Etihad Airways, the growing Abu Dhabi-based airline, is pushing back against an “exclusive” New York Post report that the carrier has ” has wiped Israel from its flight map.”
The story first appeared online Monday. According to the Post, there are two issues. The first is the map. The story said Jordan, Iraq, Egypt, Syria, Lebanon and Cyprus are all identified by name in-flight, but not Israel. The second issue concerns whether Etihad is willing to sell tickets to Israelis, who are not permitted to visit the United Arab Emirates, according to the story. Here’s what the Post said:
Etihad also has refused to transport any Israelis, who aren’t allowed in the UAE. In 2010, it even began teaching its flight agents how to identify Israeli travelers by their “accents and traits,” the BBC has reported.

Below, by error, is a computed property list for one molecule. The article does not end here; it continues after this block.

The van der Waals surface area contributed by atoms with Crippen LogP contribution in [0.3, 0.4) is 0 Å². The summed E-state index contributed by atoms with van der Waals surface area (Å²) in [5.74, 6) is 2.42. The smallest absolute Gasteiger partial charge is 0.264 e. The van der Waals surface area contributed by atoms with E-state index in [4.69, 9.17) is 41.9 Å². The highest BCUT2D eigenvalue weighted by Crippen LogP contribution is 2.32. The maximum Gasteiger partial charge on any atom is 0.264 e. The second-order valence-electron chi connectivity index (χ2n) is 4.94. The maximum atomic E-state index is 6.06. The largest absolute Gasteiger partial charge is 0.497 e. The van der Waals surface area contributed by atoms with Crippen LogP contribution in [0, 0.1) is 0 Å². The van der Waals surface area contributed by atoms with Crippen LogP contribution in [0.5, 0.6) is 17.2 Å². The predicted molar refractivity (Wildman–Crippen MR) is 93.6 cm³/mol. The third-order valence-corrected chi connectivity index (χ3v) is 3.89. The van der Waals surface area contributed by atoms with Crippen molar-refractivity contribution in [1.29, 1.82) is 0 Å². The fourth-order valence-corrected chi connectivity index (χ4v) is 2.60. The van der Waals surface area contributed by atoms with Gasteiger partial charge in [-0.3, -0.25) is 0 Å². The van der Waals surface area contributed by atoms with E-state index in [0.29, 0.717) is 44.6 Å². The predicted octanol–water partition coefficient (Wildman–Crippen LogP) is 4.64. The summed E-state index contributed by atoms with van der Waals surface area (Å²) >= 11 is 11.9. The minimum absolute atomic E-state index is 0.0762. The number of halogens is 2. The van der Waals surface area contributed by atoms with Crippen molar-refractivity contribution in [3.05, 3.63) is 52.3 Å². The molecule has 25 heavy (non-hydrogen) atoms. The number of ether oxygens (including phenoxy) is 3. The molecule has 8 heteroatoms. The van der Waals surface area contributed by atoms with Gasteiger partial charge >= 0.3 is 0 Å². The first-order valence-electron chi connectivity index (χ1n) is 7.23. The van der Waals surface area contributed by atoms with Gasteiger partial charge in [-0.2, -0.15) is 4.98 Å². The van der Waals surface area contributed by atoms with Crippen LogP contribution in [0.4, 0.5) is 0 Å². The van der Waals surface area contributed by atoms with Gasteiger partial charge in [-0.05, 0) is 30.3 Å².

Today we got a response from Etihad’s New York public relations firm via email.
“Etihad Airways emphatically refutes the claims made in yesterday’s New York Post,” the airline said. “Last year, Etihad carried more than 1,000 passengers travelling with Israeli passports. In fact, we do not discriminate in any way and welcome passengers of all faiths and religions, carrying valid documentation.
“Our in-flight maps are industry standard and do not identify countries by name. Our website lists “Israel” as one of more than 150 country options for passenger documentation when booking flights.”
In the United States, Etihad flies to Los Angeles International, Chicago O’Hare, New York JFK and Washington Dulles and
Dallas Fort Worth. (The Dallas flight has been announced but has not yet started.)